Sony can be considered a pioneer in the portable music player business, and if you lived through the cassette tape era, then there's a good chance you owned a Walkman. Believe it or not, Sony continued to manufacture cassette-based Walkmans in several different markets all the way up through near the end of 2010. While nowhere near as popular as they were in the 1980s an 1990s, Sony's Walkman brand is seeing a bit of a resurgence courtesy of its NWZ-ZX1, a high-resolution audio player for consumers with deep pockets.
Just a few months after selling off its Vaio PC division, Sony will further reduce costs by shutting down its Reader Store. It will close for good on June 16, 2014, up to which time you can continue to shop and make purchases at the Reader Store. That may seem like a silly thing to do with a closure just more than a month away, however Sony says you'll receive an email from Kobo with a personalized link that will allow you to transfer your library over.
Sony isn't taking any chances with potentially defective battery packs found in Vaio Fit 11A laptops
Sony is warning owners of Vaio Fit 11A laptops that the non-removable battery packs provided by a third party supplier could potentially present a burn hazard. In certain model Vaio Fit 11A notebooks released in February 2014, the built-in battery could malfunction and overheat, resulting in partial burns to the chassis and the PC. Since it's a non-removable battery, your only option is to stop using the PC and disconnect it from the AC adapter.
If you're wondering what comes next after Blu-ray, there's a good chance it could be the "Archival Disc," a new standard for professional use, next-generation optical discs that's been jointly developed by Sony and Panasonic. The objective is to expand the market for long-term digital data storage, and in the immediate future, that means 300GB write-once Archival Disc media, though that's just the beginning.
Big changes are in store for Sony as part of a restructuring effort
Sony this week announced plans to close down 20 retail stores scattered throughout the United States, which will leave the company with 11 stores in California, New York, Florida, and Texas. The closures are casualties of a restructuring effort intended to help Sony remain competitive in an "evolving consumer electronics market," the company said. Thousands of job cuts are also in Sony's future.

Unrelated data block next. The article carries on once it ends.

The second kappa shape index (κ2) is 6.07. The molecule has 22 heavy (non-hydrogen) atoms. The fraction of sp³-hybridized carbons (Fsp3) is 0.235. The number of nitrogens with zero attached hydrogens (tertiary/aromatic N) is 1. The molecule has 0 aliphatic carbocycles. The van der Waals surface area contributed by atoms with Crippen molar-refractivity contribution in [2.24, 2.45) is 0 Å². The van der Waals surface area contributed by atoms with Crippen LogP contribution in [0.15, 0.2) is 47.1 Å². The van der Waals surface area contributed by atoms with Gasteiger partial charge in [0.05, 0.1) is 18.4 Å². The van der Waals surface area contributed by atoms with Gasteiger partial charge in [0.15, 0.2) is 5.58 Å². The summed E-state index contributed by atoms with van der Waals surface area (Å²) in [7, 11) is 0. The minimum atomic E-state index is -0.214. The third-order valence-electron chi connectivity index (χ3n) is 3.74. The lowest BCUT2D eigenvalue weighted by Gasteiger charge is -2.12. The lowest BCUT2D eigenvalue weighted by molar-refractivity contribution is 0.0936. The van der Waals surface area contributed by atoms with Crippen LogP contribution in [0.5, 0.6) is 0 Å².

Big Changes at Microsoft, AMD unleashes Mantle, and more.
On this episode of the No BS Podcast #218, the staff spends a lot of time discussing Microsoft because we just can't quit them. First up we discuss its new CEO, Satya Nadella before moving on to upcoming changes to Windows 8.1, and finally the recent news of the company asking advanced users to help their friends get off Windows XP. Next we chat about AMD's Mantle API before closing by answering listener questions and delivering our picks of the week. Gordon then brings the podcast to a thundering conclusion with one of his signature rants.
VAIO PCs didn't fit in with Sony's reform strategy
There's a good chance you may never see a new Vaio PC sold in the United States ever again. We're not necessarily jumping to that conclusion, though it's a strong possibility since Sony just agreed to sell its Vaio PC business to Japan Industrial Partners Inc., a Japanese investment firm. By getting rid of its Vaio division, Sony frees itself up to focus on mobile, and specifically smartphones and tablets.
Rumor has it Lenovo is interested in Sony's Vaio PC business
Reports emerged over the weekend claiming Lenovo, the world's No. 1 PC maker in terms of shipments, has been in talks with Sony about a possible joint venture involving the sale of Sony's Vaio PC business. Considering that Sony's Vaio PC division is operating at a loss, not to mention Lenovo having just announced plans to purchase Motorola Mobility for $2.91 billion, investors are spooked.
Sony's selling each PlayStation 4at a slight loss according to an analysis by IHS. The preliminary findings list the total material cost at $372 with an additional $9 manufacturing cost. Add in other expenses (like marketing and shipping costs) and the PS4 isn’t profitable yet without the sale of additional accessories and games at its $399 price point.